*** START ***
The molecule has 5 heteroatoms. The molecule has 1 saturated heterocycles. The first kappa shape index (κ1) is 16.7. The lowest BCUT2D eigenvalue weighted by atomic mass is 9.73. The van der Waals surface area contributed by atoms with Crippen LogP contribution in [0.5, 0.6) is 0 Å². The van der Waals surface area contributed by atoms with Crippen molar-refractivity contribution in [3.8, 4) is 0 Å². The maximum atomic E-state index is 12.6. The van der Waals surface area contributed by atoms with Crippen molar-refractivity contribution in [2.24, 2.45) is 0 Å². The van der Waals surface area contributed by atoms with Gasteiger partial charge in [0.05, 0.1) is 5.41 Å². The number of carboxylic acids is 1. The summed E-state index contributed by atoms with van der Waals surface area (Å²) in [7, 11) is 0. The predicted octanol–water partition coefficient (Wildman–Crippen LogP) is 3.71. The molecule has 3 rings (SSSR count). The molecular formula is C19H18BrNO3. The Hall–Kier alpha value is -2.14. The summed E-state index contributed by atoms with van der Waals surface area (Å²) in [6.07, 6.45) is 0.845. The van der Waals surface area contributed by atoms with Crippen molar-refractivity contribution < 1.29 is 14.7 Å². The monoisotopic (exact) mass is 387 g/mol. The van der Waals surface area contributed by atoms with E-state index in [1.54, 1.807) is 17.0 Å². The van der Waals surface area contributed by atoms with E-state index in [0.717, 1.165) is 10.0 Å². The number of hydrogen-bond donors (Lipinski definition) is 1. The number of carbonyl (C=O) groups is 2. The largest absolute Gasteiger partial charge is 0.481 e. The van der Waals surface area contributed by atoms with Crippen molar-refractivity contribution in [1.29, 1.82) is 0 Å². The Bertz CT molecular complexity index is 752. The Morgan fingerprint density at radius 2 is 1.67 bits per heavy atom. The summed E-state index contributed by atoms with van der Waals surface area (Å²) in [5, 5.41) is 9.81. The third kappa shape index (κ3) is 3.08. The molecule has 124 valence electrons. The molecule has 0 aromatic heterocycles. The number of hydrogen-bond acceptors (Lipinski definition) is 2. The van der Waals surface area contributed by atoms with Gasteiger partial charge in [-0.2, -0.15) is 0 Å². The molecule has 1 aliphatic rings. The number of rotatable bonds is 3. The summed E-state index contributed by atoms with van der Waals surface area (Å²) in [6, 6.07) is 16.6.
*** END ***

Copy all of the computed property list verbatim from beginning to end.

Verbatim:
The molecule has 5 heteroatoms. The molecule has 1 saturated heterocycles. The first kappa shape index (κ1) is 16.7. The lowest BCUT2D eigenvalue weighted by atomic mass is 9.73. The van der Waals surface area contributed by atoms with Crippen LogP contribution in [0.5, 0.6) is 0 Å². The van der Waals surface area contributed by atoms with Crippen molar-refractivity contribution in [3.8, 4) is 0 Å². The maximum atomic E-state index is 12.6. The van der Waals surface area contributed by atoms with Crippen molar-refractivity contribution in [2.24, 2.45) is 0 Å². The van der Waals surface area contributed by atoms with Gasteiger partial charge in [0.05, 0.1) is 5.41 Å². The number of carboxylic acids is 1. The summed E-state index contributed by atoms with van der Waals surface area (Å²) in [7, 11) is 0. The predicted octanol–water partition coefficient (Wildman–Crippen LogP) is 3.71. The molecule has 3 rings (SSSR count). The molecular formula is C19H18BrNO3. The Hall–Kier alpha value is -2.14. The summed E-state index contributed by atoms with van der Waals surface area (Å²) in [6.07, 6.45) is 0.845. The van der Waals surface area contributed by atoms with Crippen molar-refractivity contribution < 1.29 is 14.7 Å². The monoisotopic (exact) mass is 387 g/mol. The van der Waals surface area contributed by atoms with E-state index in [1.54, 1.807) is 17.0 Å². The van der Waals surface area contributed by atoms with E-state index in [0.717, 1.165) is 10.0 Å². The number of hydrogen-bond donors (Lipinski definition) is 1. The number of carbonyl (C=O) groups is 2. The largest absolute Gasteiger partial charge is 0.481 e. The van der Waals surface area contributed by atoms with Crippen molar-refractivity contribution in [1.29, 1.82) is 0 Å². The Bertz CT molecular complexity index is 752. The Morgan fingerprint density at radius 2 is 1.67 bits per heavy atom. The summed E-state index contributed by atoms with van der Waals surface area (Å²) in [5, 5.41) is 9.81. The third kappa shape index (κ3) is 3.08. The molecule has 124 valence electrons. The molecule has 0 aromatic heterocycles. The number of hydrogen-bond acceptors (Lipinski definition) is 2. The van der Waals surface area contributed by atoms with Gasteiger partial charge in [-0.2, -0.15) is 0 Å². The molecule has 1 aliphatic rings. The number of rotatable bonds is 3. The summed E-state index contributed by atoms with van der Waals surface area (Å²) in [6, 6.07) is 16.6.